© Adam Cooper, RBP, FBCA

Adam Cooper's image, "Broccoli" won a Judges Choice award and an Image of Merit award in the Natural Science category of the BioImages 2022 Salon.

As I move ahead and am employed outside of a medical/scientific facility, the skills and processes learned throughout my career and with the BCA, can be applied in a creative way. I am now working with a national vegetable grower, Pero Family Farms. I have many opportunities to bring ideas and creative projects to the team.

This project was a self directed photo project to document the details of many different vegetables. I photographed the mini sweet peppers, the broccolini and the standard broccoli.

The idea was for a social media post for curious people of all ages in order to guess the vegetable from an extreme close up photograph. The other purpose of these photos is to adorn the walls of the corporate office. It helps morale and is very interesting to view. The images are also a conversation starter for people who may not get the chance to interact on a daily basis. It helps with corporate morale and collaboration in other areas throughout the company.

In order to get the best images available, I used my multi-clip tool to hold the broccoli and to get the texture quality with the lighting I used a small LED light from the left side and a small reflector card on the right.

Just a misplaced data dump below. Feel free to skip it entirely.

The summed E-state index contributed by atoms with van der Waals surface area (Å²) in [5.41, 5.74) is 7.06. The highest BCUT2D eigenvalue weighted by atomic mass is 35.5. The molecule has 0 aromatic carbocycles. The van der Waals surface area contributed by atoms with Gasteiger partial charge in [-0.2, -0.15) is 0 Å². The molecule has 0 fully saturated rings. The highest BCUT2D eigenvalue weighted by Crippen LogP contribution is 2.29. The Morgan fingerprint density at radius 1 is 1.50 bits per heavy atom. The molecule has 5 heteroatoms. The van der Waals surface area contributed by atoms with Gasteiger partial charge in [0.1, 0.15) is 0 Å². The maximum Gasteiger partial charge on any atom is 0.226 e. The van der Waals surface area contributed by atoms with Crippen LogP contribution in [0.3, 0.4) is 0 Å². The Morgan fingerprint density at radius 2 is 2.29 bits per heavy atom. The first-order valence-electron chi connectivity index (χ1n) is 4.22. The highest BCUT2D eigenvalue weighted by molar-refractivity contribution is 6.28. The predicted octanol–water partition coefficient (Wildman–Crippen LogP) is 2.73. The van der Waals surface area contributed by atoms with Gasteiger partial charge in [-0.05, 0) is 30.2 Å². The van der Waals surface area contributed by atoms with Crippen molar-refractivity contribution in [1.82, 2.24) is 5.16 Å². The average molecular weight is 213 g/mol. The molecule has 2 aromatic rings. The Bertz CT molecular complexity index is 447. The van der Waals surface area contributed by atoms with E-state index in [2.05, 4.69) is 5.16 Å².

The Nikon D780 coupled with the Nikon 60mm micro-Nikkor lens produces very shallow depth of field. The D780 can be setup to automatically produce a series of focus bracketing images. Using a sturdy tripod, the photographer sets the variation as well as number of frames. I chose to go with only 10 frames in order to let the focus fall off towards the back of the image to give a more natural appearance. The first photo focus point must be set closest to the lens. The camera then took 10 images, each one with the focus point moved slightly further away.

The next step is to bring the all of the images into Photoshop. The images are set up top to bottom in the Layers pallet. Under the Edit menu, choose Auto-Align Layers. Then again, under the Edit menu, choose Auto-Blend Layers. This will combine all of the layers with Photoshop automatically selecting the sharpest portion of the image from each layer. Now all that’s left is to check your color and exposure and output your file.

This technique is not new. The technology has advanced to allow the photographer to quickly produce images using this technique.

The BioCommunications Association has, over the years, presented me with this information in many ways. Now, with the new cameras and technology, I present this way back to the group to help everyone trying to produce similar images. If anyone needs further clarification or assistance in your project, let me know. I’m happy to help you.